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Directed by Martin Scorsese

Japan, 2016

HOME, 3 January 2017


Apparently Martin Scorsese has long wanted to make this film.

It has been on his mind for a decade or more, so we should be grateful that he has finally got it out of his system. While the actual execution is sometimes laboured – sporadically, it drags – and certain scenes are distressing – there is bloodshed and beheading – it is a serious film, of that there is no doubt.

Two young Jesuit priests go to Japan in search of Father Ferreira (played by Liam Neeson), their former mentor. Reports have reached Rome that Ferreira has apostatised – that is: denied the faith – but they don’t believe it. They, the two priests, want to find Ferreira, speak with him and learn the truth. As you watch Silence, you think of Apocalypse Now, for Ferreira is a kind of Kurtz figure and the quest to find him drives the narrative, and it is close in spirit as well to The Last Temptation of Christ, another film where Scorsese tackles Catholicism head-on. Here, though, the central figure (albeit incognito) is not Christ but Peter, the rock on which the church was built, and to a lesser degree Judas: the apostles who denied and betrayed Christ. Although not, curiously enough, Thomas: for while there is an agony in not understanding God’s Will, His existence is never doubted.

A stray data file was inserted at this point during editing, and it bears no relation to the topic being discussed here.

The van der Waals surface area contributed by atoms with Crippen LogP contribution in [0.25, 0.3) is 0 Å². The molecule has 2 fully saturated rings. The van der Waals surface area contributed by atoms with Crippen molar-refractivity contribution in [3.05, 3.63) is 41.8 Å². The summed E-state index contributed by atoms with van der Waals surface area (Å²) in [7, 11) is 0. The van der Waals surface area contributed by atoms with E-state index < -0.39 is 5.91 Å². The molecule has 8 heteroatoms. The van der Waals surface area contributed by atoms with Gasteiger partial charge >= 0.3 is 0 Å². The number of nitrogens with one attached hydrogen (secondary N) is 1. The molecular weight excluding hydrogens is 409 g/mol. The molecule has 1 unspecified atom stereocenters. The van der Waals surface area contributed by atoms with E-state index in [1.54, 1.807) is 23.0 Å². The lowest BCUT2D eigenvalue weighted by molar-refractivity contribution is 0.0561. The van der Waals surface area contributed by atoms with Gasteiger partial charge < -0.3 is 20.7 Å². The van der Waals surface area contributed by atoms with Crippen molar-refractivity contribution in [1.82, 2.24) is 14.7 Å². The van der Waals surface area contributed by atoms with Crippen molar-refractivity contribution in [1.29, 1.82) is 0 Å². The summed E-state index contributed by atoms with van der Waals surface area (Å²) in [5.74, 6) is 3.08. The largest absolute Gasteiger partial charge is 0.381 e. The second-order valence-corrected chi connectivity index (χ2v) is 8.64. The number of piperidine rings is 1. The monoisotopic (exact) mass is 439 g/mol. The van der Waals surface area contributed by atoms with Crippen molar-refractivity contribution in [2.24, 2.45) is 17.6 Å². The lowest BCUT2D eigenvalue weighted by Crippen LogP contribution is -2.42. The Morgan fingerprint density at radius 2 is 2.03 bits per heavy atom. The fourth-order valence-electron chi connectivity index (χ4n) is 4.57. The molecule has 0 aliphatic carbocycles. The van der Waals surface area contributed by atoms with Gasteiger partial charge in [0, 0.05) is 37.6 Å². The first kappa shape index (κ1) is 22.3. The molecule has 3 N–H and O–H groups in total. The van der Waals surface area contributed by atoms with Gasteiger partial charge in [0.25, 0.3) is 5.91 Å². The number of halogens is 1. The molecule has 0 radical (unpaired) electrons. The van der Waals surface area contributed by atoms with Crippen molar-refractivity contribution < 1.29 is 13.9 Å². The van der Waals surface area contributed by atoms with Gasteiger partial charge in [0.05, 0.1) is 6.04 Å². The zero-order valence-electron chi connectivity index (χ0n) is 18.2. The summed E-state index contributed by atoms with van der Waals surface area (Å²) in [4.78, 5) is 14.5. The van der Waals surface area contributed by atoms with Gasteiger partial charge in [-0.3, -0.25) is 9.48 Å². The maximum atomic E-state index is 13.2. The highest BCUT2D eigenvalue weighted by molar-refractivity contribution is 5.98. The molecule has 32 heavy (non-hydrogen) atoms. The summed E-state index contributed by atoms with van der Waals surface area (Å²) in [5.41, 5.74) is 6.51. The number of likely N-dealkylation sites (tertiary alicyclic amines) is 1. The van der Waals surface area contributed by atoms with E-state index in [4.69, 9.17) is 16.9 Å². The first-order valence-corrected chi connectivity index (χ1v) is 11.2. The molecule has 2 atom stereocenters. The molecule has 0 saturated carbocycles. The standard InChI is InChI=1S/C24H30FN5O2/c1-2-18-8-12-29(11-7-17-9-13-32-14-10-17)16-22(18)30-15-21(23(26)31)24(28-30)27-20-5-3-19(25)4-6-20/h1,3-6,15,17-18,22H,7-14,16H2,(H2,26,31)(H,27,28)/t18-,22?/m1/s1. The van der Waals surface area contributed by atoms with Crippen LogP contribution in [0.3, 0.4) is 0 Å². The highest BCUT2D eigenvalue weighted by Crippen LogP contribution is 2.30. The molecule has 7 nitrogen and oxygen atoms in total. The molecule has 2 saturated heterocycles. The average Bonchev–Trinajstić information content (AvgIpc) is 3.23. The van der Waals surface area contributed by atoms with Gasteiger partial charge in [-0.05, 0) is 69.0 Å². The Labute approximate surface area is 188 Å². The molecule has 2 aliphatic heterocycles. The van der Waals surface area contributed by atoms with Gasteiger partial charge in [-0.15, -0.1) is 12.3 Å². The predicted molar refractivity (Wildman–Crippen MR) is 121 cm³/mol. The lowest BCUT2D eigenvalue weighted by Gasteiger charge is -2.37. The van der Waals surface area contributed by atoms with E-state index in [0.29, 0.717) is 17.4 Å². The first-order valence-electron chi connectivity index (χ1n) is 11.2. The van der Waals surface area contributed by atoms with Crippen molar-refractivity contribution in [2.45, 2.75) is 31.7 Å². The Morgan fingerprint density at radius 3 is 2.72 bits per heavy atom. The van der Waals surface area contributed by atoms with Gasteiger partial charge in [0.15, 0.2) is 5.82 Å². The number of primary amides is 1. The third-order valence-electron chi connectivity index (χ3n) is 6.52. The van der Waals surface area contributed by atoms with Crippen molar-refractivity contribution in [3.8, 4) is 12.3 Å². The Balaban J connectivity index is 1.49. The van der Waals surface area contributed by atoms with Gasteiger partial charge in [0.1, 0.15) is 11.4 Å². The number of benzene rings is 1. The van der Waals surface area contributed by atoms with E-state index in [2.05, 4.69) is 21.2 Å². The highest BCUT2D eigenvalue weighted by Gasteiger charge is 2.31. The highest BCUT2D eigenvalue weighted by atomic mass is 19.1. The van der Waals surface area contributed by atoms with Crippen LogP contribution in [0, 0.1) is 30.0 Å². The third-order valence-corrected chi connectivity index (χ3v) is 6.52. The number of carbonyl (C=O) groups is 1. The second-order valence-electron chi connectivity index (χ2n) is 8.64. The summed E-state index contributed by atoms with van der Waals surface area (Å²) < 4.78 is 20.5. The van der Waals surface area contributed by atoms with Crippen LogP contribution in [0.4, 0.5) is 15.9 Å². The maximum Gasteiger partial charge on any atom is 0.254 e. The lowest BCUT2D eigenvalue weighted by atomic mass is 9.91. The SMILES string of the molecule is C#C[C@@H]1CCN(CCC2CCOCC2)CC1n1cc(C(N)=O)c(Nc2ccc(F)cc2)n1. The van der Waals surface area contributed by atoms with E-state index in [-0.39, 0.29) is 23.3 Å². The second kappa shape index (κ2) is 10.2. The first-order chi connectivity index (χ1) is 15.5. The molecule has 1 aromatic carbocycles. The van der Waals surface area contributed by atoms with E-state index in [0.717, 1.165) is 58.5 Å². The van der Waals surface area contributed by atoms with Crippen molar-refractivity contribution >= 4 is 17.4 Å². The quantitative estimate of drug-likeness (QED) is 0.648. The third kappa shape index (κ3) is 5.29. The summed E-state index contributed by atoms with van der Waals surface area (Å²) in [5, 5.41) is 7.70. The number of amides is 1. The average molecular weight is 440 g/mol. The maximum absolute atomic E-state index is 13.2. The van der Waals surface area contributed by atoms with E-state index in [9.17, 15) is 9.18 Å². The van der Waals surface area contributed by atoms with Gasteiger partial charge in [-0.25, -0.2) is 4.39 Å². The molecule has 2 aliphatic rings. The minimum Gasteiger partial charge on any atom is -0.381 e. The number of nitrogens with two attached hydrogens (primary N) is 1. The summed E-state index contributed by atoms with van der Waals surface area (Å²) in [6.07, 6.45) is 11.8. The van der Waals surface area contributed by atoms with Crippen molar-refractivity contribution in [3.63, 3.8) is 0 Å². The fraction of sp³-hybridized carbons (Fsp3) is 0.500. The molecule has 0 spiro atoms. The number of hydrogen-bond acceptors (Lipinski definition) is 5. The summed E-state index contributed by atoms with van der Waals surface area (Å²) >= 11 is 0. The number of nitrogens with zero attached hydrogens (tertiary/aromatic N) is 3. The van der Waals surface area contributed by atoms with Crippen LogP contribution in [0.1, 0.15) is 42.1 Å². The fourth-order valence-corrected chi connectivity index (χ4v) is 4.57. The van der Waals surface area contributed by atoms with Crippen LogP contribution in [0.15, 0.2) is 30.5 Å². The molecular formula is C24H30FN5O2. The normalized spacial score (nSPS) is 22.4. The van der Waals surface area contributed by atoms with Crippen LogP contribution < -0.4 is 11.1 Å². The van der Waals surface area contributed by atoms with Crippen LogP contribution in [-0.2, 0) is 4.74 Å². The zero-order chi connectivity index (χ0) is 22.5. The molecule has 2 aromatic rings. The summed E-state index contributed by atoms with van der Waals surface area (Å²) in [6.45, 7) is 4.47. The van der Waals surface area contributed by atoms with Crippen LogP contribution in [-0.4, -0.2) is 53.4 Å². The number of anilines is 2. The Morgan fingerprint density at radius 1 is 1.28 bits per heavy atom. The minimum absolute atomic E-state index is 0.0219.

This was a film that Scorsese probably needed to make and it is useful in getting a grip on what he is about. But I don’t feel a desire to watch it again in a hurry. An adaptation of a John Fante novel, mind; that would be plenty sweet.

And as for apostasy: if the priests were lying, like Peter, then that was a venial and not a mortal sin. So they will go to purgatory (not hell), and can still be saved. As any Catholic schoolboy knows…